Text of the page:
Al-Qaida leader calls for attacks inside US
Sep. 13, 2013
CAIRO (AP) — Al-Qaida's leader on Friday marked the anniversary of the Sept. 11, 2001 attacks by calling on Muslims to strike inside the United States, with big attacks or small, using any opportunity they can to "bleed" America financially.
In an audio message released two days after the 12th anniversary of the attacks, Ayman al-Zawahri said America is not a "mythic power" and that the mujahedeen — Islamic holy warriors — can defeat it with attacks "on its own soil."
Al-Zawahri, the successor to Osama bin Laden, used the anniversary to argue that the United States can be defeated by targeting its economy. At the same time, he also addressed the ongoing upheaval in the Arab world. Pointing to a power struggle going on within the rebellion against Syria's regime, he warned jihadi fighters in that country's civil war not "compromise" with more secular or moderate rebel factions, who he said would eventually turn against the al-Qaida-linked radicals.
The message's authenticity could not be independently confirmed. It was posted on a militant website commonly used by al-Qaida.
Al-Zawahri, who is believed to be hiding in the Pakistan-Afghanistan border regions, said al-Qaida sympathizers should stage small attacks or a "big strike" against the United States, similar to the Sept. 11 attacks in New York and Washington, leaving America in "a state of tension" about when and where the next hit would come.
Small attacks could be done by only a few or even just one person, while at the same time "we must watch and wait to seize any opportunity to direct a large strike on (America), even if that takes years of patience to do it," he said.
"We should bleed America economically by motivating it to continue its huge expenditure on its security as America's weak point is its economy, which already has begun stumbling because of the military and security expenditure," he said. "America is not a mythic power and the Americans, after all, are humans who can be defeated, felled and punished."
He urged the Islamic world to "abandon the dollar and replace it with a currency of other countries that are not taking part in the aggression against us."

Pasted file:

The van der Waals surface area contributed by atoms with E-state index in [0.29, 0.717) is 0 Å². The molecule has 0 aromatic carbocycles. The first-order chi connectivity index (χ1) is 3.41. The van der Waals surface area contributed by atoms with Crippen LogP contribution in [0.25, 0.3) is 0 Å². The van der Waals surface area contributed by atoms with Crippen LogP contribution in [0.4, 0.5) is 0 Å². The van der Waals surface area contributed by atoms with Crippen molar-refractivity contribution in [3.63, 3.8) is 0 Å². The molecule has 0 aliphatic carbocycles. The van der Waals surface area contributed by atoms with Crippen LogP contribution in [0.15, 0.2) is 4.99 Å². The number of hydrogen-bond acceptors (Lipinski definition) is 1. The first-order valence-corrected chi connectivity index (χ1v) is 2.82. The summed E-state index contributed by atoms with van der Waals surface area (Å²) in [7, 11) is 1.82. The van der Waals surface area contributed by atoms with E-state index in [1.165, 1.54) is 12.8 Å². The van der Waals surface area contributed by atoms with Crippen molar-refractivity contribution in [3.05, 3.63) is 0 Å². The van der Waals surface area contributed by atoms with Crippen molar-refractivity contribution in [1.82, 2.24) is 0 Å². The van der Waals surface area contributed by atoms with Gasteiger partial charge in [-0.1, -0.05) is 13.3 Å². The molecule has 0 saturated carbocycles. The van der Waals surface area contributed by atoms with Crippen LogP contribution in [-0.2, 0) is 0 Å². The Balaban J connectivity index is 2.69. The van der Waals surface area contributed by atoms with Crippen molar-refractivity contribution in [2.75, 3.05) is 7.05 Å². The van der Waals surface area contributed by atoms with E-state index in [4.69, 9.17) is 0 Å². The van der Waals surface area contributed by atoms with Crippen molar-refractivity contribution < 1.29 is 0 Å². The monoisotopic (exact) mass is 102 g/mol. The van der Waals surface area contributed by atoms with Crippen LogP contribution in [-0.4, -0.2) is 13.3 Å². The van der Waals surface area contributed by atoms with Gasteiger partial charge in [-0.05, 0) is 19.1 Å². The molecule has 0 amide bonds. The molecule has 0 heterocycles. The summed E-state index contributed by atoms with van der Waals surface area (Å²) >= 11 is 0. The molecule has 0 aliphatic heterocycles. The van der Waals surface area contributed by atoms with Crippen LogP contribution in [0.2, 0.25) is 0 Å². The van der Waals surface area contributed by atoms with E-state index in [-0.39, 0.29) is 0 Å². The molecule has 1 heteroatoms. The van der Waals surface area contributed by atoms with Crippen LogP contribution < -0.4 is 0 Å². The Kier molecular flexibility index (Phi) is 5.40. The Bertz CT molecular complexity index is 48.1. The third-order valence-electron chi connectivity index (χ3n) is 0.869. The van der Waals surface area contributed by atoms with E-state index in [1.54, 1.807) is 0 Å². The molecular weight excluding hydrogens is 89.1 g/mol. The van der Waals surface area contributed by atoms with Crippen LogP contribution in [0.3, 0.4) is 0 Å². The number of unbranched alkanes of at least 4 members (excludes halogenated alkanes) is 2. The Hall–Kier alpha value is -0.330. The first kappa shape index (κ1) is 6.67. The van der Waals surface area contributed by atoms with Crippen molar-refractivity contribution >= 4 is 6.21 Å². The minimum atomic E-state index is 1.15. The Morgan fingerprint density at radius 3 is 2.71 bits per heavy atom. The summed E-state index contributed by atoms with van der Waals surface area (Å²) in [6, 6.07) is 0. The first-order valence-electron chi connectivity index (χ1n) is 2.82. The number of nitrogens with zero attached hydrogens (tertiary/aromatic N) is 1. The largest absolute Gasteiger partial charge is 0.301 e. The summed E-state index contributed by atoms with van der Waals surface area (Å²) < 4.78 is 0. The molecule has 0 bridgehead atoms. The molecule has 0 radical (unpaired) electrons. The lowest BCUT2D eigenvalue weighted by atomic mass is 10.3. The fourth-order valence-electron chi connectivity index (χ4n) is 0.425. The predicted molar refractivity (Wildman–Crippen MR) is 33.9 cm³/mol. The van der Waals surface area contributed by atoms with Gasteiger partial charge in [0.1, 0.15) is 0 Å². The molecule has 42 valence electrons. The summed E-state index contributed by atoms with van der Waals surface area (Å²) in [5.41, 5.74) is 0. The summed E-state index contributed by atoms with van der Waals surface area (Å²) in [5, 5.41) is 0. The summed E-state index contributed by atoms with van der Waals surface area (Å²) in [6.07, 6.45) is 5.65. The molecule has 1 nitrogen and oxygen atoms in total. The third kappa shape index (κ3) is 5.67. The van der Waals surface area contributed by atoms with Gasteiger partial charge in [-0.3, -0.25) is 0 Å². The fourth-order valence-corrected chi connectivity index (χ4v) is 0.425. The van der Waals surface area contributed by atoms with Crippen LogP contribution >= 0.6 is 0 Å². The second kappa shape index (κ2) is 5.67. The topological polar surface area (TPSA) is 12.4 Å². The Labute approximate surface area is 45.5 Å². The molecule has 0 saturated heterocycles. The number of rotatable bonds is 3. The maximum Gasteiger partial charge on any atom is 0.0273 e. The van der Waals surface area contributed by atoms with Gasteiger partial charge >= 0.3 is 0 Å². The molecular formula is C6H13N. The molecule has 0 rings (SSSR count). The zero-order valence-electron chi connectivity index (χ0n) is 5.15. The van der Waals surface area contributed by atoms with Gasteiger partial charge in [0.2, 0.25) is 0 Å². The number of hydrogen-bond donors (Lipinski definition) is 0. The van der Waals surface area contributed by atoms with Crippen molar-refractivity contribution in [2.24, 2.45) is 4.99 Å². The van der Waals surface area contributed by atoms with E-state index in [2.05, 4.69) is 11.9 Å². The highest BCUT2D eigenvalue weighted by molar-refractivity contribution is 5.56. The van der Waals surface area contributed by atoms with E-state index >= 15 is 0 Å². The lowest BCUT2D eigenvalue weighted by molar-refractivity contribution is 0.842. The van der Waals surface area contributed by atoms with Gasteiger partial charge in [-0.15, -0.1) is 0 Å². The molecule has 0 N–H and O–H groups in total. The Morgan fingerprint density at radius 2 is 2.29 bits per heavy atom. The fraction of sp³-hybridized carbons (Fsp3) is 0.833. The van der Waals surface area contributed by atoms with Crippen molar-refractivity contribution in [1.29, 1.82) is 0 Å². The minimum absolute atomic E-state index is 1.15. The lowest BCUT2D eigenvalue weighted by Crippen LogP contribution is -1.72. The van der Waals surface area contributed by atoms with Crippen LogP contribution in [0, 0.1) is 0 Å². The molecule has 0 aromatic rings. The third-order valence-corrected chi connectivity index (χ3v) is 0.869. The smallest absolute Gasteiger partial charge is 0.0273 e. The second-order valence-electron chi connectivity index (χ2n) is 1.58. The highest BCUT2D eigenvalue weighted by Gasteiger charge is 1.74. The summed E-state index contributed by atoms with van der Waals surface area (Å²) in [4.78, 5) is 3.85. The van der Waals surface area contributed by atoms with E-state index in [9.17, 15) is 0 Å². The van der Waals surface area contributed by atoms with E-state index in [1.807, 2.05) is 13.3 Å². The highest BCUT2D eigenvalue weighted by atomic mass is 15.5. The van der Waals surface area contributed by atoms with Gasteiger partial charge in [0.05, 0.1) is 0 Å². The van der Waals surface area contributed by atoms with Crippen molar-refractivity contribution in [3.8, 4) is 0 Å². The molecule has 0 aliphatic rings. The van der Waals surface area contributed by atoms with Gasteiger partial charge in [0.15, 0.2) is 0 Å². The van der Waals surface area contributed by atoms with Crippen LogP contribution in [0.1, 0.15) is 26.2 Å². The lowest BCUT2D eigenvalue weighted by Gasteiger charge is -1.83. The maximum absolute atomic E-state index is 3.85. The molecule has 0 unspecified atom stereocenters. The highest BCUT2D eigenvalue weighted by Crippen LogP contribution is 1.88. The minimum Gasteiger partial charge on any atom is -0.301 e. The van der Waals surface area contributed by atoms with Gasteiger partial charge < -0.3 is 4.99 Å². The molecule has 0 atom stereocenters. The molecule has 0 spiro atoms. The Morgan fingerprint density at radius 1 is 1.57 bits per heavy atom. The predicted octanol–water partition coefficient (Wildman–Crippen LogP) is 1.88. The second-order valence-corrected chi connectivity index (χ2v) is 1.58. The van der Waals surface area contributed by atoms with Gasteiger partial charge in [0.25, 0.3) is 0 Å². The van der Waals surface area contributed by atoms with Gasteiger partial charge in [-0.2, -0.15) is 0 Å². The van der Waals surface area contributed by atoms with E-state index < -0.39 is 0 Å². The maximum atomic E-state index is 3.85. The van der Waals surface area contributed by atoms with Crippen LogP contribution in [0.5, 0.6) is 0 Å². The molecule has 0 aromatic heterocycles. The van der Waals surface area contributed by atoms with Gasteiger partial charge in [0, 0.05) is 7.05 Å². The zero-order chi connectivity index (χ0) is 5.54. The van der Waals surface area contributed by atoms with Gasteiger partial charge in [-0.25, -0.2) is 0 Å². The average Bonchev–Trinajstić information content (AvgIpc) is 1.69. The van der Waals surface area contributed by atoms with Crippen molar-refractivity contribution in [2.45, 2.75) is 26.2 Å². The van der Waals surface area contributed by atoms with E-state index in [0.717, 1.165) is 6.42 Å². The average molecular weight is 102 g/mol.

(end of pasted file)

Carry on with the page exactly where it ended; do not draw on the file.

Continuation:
On Syria's civil war, al-Zawahri addressed al-Qaida-linked jihadis — including many foreign fighters — who have taken an increasingly prominent role in the fight against President Bashar Assad's regime. Their rise has caused tensions with more moderate Syrian rebel factions, even escalating to violence and turf battles. The United States and its allies have said they want to build up moderate rebel factions to reduce jihadi influence.
America wants to use "the Muslim people as a means to topple the pro-Iran Baathist regime and install a secular government and peaceful to Israel," al-Zawahri said. It "will try to push the mujahedeen to compromise with the secular factions and the enemies of Islam."
"I warn my brothers in Syria against any compromise with those factions. They have to learn the lesson of Egypt," al-Zawahri said. He was referring to the army-backed overthrow of Egyptian President Mohammed Morsi and his Muslim Brotherhood.
Regarding Egypt — his homeland — al-Zawahri denounced what he called the "massacre" and 'savage crimes" in the crackdown by authorities on Morsi's Brotherhood and other Islamists. Still, he dismissed Morsi, saying he did not implement Shariah during his year in office and maintained Egypt's relations with Israel. Al-Zawahri said the crackdown targeted not the Brotherhood, but "the Islamic orientation" in general, because "our American enemies realize the dangers of raising the Islamic banner."
The military-backed authorities in Egypt have arrested several thousand Brotherhood members and Islamists. At the same time, the country has seen increasing violence by al-Qaida-inspired militants, who have stepped up attacks on the military and police in the Sinai Peninsula and have begun extending attacks to the capital, Cairo.